A group of Shetland ponies has been given "grazing rights" in the grounds of the world's largest satellite earth station in Cornwall.
The ponies are grazing on the site for an eight-week trial period
The environmental experiment by BT and English Nature is being carried out among the giant dishes at the 160-acre Goonhilly Earth Station on the Lizard.
The animals are being used to control some of the complex's luxuriant heathland vegetation.
It is designated as a Site of Special Scientific Interest.
It is also part of the Lizard National Nature Reserve.
BT engineer Roly Haslam, who has played a leading role in the introduction of the ponies, said: "We have arranged with English Nature for four ponies to be allowed to graze on the site for a trial period of up to eight weeks so that the vegetation can be controlled naturally, rather than by mechanical means.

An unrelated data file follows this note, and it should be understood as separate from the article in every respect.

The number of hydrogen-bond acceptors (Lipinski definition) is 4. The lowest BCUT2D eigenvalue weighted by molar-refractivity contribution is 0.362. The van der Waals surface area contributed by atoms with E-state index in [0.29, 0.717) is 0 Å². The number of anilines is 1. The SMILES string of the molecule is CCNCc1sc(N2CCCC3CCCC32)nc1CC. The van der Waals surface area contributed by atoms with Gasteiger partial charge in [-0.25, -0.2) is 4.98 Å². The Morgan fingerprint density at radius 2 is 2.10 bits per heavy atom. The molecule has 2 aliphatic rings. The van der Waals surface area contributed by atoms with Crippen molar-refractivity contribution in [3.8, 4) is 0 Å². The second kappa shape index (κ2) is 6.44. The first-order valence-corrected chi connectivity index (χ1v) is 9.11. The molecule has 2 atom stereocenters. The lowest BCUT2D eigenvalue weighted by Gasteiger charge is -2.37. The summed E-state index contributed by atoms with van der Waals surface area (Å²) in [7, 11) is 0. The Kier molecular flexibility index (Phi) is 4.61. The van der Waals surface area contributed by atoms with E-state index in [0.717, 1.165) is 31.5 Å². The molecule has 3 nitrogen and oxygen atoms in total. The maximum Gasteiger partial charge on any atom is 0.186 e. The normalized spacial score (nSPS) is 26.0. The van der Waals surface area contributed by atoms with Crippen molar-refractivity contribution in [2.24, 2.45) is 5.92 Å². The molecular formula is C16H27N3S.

"So far, they've done a great job.
The station is home to some of the rarest plants in the UK
The four ponies - Thelwell, Bell, Flaming June and Heather - have been grazing in the shadow of Merlin, the largest dish at Goonhilly.
Merlin, or Goonhilly 6 as it is known operationally, has a diameter of 32 metres, weighs 395 tonnes - and carried the Live Aid Concert in 1985 to more than 2bn people in about 100 countries.
The station and the surrounding Goonhilly area are home to some of the rarest plants in the UK, including the Cornish Heath and Fragrant Orchid.
More than 60 dishes at Goonhilly send and receive television pictures all over the world, while simultaneously handling thousands of international phone, fax, data and video calls.
When it opened in 1962, Goonhilly was one of the first three satellite earth stations in the world.